Manhattan D.A. Hopefuls Balance Crime Rise, Social Justice
(Bloomberg) -- The race to be Manhattan’s next top prosecutor is taking place amid a crime surge that has seen murders up more than 17% so far this year and anti-Asian hate crimes skyrocket 335%, according to New York Police Department statistics.
But the Manhattan district attorney’s race has also been heavily influenced by the progressive racial and social justice movement that emerged after George Floyd’s death at police hands last year. At a candidate forum earlier this year, five of the eight Democratic hopefuls said they supported reducing police funding, and some have called for cutting back the prosecutor’s office as well.
How voters in the June 22 Democratic primary ultimately weigh those issues will likely determine which of those eight succeeds current District Attorney Cyrus Vance, who isn’t seeking re-election. The one Republican running faces long odds in a deep-blue county where Joe Biden beat Donald Trump by almost 75 points in the 2020 presidential election.
Polling for the district attorney’s race has been scant. An April survey found Tali Farhadian Weinstein in the lead with 16% support, followed by Lucy Lang at 12%. Weinstein and Lang have also been among the fund-raising leaders in the race, along with Alvin Bragg and Eliza Orlins. But 44% of voters in the April poll said they were undecided, and the survey took place before some key endorsements were announced.
Though it hasn’t been a major issue in the race to date, whoever wins the race may also have to deal with what could be the trial of the century. Vance has been investigating Trump for possible bank and mortgage fraud and is expected to decide whether or not to bring charges before he leaves office.
Here are the nine candidates, in alphabetical order:
Tahanie Aboushi, Bernie Sanders’ Choice
Aboushi, 35, has campaigned on a platform of decarceration and non-prosecution, citing the destabilizing impact the criminal justice system had on her own childhood. In 1999, her father was convicted on several federal charges relating to a truck-hijacking conspiracy and sentenced to 22 years in prison, leaving her mother alone to raise Aboushi and her nine siblings.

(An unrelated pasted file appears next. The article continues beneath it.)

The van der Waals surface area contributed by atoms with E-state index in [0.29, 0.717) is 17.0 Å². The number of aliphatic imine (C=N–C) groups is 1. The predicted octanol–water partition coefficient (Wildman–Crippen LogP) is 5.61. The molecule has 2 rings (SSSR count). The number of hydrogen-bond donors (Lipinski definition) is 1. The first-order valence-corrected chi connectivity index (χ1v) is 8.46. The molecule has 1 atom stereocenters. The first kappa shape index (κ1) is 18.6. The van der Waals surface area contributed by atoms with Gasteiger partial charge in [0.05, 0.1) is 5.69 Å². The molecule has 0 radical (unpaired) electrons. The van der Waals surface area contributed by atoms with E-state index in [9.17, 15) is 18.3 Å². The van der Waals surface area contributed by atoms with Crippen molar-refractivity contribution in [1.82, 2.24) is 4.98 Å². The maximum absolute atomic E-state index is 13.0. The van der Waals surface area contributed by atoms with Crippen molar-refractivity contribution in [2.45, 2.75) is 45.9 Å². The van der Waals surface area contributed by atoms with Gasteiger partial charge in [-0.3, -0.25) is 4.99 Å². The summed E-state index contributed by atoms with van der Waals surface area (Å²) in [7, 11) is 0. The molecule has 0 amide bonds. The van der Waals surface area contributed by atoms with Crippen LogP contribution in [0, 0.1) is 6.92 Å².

A civil rights lawyer who founded her own firm in 2010, Aboushi says she’ll shrink the district attorney’s office and implement a policy platform that “addresses the root causes of crime.” She says she won’t prosecute at least two dozen crimes that stem from poverty, mental illness, sex work or substance-abuse disorder. Aboushi’s positions on Wednesday won her the endorsement of U.S. Senator Bernie Sanders.
Aboushi said her policies will address rising crime by allowing time and resources to be devoted to violent crimes like murder. “We have one of the largest police budgets in the country and a system that throws prosecution and policing at every problem, yet crime is still rising,” she said. “My response won’t be to do more of the same.”
Alvin Bragg, the New York Times Endorsee
Bragg, 47, has campaigned both as a veteran state and federal prosecutor and as a progressive who will “reshape and re-purpose the D.A.’s office to end racial disparities” by refusing to prosecute low-level crimes and creating a unit to investigate police misconduct.
The Harvard Law School graduate says he understands the need to combat crime but also rein in heavy-handed law enforcement. “Growing up in Harlem, I was repeatedly stopped and frisked by the NYPD as a teenager, including three times at gunpoint,” he said. “I also had guns pointed at me three times by people who were not police officers.”
The New York Times editorial board gave Bragg its coveted endorsement last month. A Manhattan federal prosecutor earlier in his career, Bragg was also previously chief deputy New York attorney general and led that office’s investigation of Trump’s now-defunct charitable foundation and several state lawsuits challenging the former president’s policies.
Liz Crotty, the Law-and-Order Candidate
Crotty, 50, a former assistant Manhattan district attorney, has positioned herself as the law-and-order candidate in the race, embracing the endorsement of the 40,000-member New York City Police Benevolent Association and other police unions.
“Public safety is a partnership with police, prosecutors, the defense bar and communities,” she said. “Too many of the other candidates in this race want to apply a political test before they look at the facts and the law in each case that comes before the office.”
Though Crotty has said she’d be willing to consider “non-jail alternatives,” she says it should be done on a case-by-case basis and has been critical of other candidates’ focus on foreswearing prosecutions. “The job of the D.A. is to enforce the law of the state of New York and to run on a platform describing the kinds of crimes you won’t enforce is disingenuous,” she said.
Diana Florence, the Construction Union Pick
Florence, 50, a veteran of the district attorney’s office who served as head of the construction fraud unit, won landmark convictions over wage theft, deadly work conditions and non-profit fraud. She’s focused her campaign on “crimes of power,” pledging to take on developers and landlords over workplace safety violations and illegal rent de-stabilization
She has strong backing from unions, including the 120,000-member International Brotherhood of Teamsters and more than a dozen locals concentrated in the building trades.